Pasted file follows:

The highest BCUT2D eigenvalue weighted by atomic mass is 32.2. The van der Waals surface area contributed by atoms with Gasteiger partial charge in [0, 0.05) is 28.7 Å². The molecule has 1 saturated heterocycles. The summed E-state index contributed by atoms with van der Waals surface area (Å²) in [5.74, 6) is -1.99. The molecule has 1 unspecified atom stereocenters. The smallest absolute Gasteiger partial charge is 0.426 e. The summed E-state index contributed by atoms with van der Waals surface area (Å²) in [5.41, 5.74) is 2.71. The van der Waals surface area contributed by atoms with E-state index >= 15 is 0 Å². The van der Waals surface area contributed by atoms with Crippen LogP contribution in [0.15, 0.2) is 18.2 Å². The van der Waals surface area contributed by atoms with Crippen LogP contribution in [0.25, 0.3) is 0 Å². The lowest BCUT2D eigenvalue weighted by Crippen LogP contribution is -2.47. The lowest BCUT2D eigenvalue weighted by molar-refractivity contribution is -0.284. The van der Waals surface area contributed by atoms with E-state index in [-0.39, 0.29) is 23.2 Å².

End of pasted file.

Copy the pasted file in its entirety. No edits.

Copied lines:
The highest BCUT2D eigenvalue weighted by atomic mass is 32.2. The van der Waals surface area contributed by atoms with Gasteiger partial charge in [0, 0.05) is 28.7 Å². The molecule has 1 saturated heterocycles. The summed E-state index contributed by atoms with van der Waals surface area (Å²) in [5.74, 6) is -1.99. The molecule has 1 unspecified atom stereocenters. The smallest absolute Gasteiger partial charge is 0.426 e. The summed E-state index contributed by atoms with van der Waals surface area (Å²) in [5.41, 5.74) is 2.71. The van der Waals surface area contributed by atoms with E-state index >= 15 is 0 Å². The van der Waals surface area contributed by atoms with Crippen LogP contribution in [0.15, 0.2) is 18.2 Å². The van der Waals surface area contributed by atoms with Crippen LogP contribution in [0.25, 0.3) is 0 Å². The lowest BCUT2D eigenvalue weighted by Crippen LogP contribution is -2.47. The lowest BCUT2D eigenvalue weighted by molar-refractivity contribution is -0.284. The van der Waals surface area contributed by atoms with E-state index in [-0.39, 0.29) is 23.2 Å².